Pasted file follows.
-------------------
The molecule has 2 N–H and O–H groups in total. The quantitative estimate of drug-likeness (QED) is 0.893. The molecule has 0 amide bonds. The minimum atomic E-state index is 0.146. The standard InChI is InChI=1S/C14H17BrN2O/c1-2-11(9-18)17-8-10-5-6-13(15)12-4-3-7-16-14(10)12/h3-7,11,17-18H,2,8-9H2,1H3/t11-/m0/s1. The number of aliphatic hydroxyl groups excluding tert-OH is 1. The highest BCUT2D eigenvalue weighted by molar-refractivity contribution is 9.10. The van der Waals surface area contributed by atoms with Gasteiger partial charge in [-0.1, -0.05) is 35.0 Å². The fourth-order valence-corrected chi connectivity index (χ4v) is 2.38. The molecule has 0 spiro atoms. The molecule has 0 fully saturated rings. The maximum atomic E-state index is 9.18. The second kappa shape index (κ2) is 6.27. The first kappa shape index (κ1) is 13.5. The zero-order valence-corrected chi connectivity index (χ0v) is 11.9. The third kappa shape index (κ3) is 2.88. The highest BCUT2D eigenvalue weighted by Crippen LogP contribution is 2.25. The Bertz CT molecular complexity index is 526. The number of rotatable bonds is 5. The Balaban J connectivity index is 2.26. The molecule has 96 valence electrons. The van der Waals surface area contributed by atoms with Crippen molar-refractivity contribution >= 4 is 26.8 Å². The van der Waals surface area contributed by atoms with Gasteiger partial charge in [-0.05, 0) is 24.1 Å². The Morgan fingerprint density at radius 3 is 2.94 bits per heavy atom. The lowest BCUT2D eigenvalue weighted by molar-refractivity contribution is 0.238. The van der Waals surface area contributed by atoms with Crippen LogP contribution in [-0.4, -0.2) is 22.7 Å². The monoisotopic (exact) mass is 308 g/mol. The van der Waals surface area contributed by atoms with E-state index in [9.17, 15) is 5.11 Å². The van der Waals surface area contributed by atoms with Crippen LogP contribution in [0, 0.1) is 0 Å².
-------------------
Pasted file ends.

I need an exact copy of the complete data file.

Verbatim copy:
The molecule has 2 N–H and O–H groups in total. The quantitative estimate of drug-likeness (QED) is 0.893. The molecule has 0 amide bonds. The minimum atomic E-state index is 0.146. The standard InChI is InChI=1S/C14H17BrN2O/c1-2-11(9-18)17-8-10-5-6-13(15)12-4-3-7-16-14(10)12/h3-7,11,17-18H,2,8-9H2,1H3/t11-/m0/s1. The number of aliphatic hydroxyl groups excluding tert-OH is 1. The highest BCUT2D eigenvalue weighted by molar-refractivity contribution is 9.10. The van der Waals surface area contributed by atoms with Gasteiger partial charge in [-0.1, -0.05) is 35.0 Å². The fourth-order valence-corrected chi connectivity index (χ4v) is 2.38. The molecule has 0 spiro atoms. The molecule has 0 fully saturated rings. The maximum atomic E-state index is 9.18. The second kappa shape index (κ2) is 6.27. The first kappa shape index (κ1) is 13.5. The zero-order valence-corrected chi connectivity index (χ0v) is 11.9. The third kappa shape index (κ3) is 2.88. The highest BCUT2D eigenvalue weighted by Crippen LogP contribution is 2.25. The Bertz CT molecular complexity index is 526. The number of rotatable bonds is 5. The Balaban J connectivity index is 2.26. The molecule has 96 valence electrons. The van der Waals surface area contributed by atoms with Crippen molar-refractivity contribution >= 4 is 26.8 Å². The van der Waals surface area contributed by atoms with Gasteiger partial charge in [-0.05, 0) is 24.1 Å². The Morgan fingerprint density at radius 3 is 2.94 bits per heavy atom. The lowest BCUT2D eigenvalue weighted by molar-refractivity contribution is 0.238. The van der Waals surface area contributed by atoms with Crippen LogP contribution in [-0.4, -0.2) is 22.7 Å². The monoisotopic (exact) mass is 308 g/mol. The van der Waals surface area contributed by atoms with E-state index in [9.17, 15) is 5.11 Å². The van der Waals surface area contributed by atoms with Crippen LogP contribution in [0, 0.1) is 0 Å².